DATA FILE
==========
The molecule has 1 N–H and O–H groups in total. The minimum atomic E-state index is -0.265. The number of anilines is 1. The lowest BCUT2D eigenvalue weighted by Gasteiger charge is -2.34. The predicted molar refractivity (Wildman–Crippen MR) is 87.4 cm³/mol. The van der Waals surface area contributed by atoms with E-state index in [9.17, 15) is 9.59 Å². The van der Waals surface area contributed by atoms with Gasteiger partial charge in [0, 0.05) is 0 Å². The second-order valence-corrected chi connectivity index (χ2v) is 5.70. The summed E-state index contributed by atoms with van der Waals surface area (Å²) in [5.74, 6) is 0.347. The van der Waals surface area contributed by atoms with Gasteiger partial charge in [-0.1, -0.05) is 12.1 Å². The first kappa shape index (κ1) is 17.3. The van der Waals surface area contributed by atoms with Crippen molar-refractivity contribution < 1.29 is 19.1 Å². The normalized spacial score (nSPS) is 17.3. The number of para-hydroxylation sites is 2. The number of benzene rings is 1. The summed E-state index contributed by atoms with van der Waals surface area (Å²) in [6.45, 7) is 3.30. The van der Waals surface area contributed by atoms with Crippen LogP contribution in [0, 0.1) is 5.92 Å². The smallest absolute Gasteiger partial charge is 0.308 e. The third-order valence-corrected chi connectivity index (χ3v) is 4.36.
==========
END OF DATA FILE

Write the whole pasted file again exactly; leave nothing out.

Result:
The molecule has 1 N–H and O–H groups in total. The minimum atomic E-state index is -0.265. The number of anilines is 1. The lowest BCUT2D eigenvalue weighted by Gasteiger charge is -2.34. The predicted molar refractivity (Wildman–Crippen MR) is 87.4 cm³/mol. The van der Waals surface area contributed by atoms with E-state index in [9.17, 15) is 9.59 Å². The van der Waals surface area contributed by atoms with Gasteiger partial charge in [0, 0.05) is 0 Å². The second-order valence-corrected chi connectivity index (χ2v) is 5.70. The summed E-state index contributed by atoms with van der Waals surface area (Å²) in [5.74, 6) is 0.347. The van der Waals surface area contributed by atoms with Gasteiger partial charge in [-0.1, -0.05) is 12.1 Å². The first kappa shape index (κ1) is 17.3. The van der Waals surface area contributed by atoms with Crippen molar-refractivity contribution < 1.29 is 19.1 Å². The normalized spacial score (nSPS) is 17.3. The number of para-hydroxylation sites is 2. The number of benzene rings is 1. The summed E-state index contributed by atoms with van der Waals surface area (Å²) in [6.45, 7) is 3.30. The van der Waals surface area contributed by atoms with Crippen LogP contribution in [0, 0.1) is 5.92 Å². The smallest absolute Gasteiger partial charge is 0.308 e. The third-order valence-corrected chi connectivity index (χ3v) is 4.36.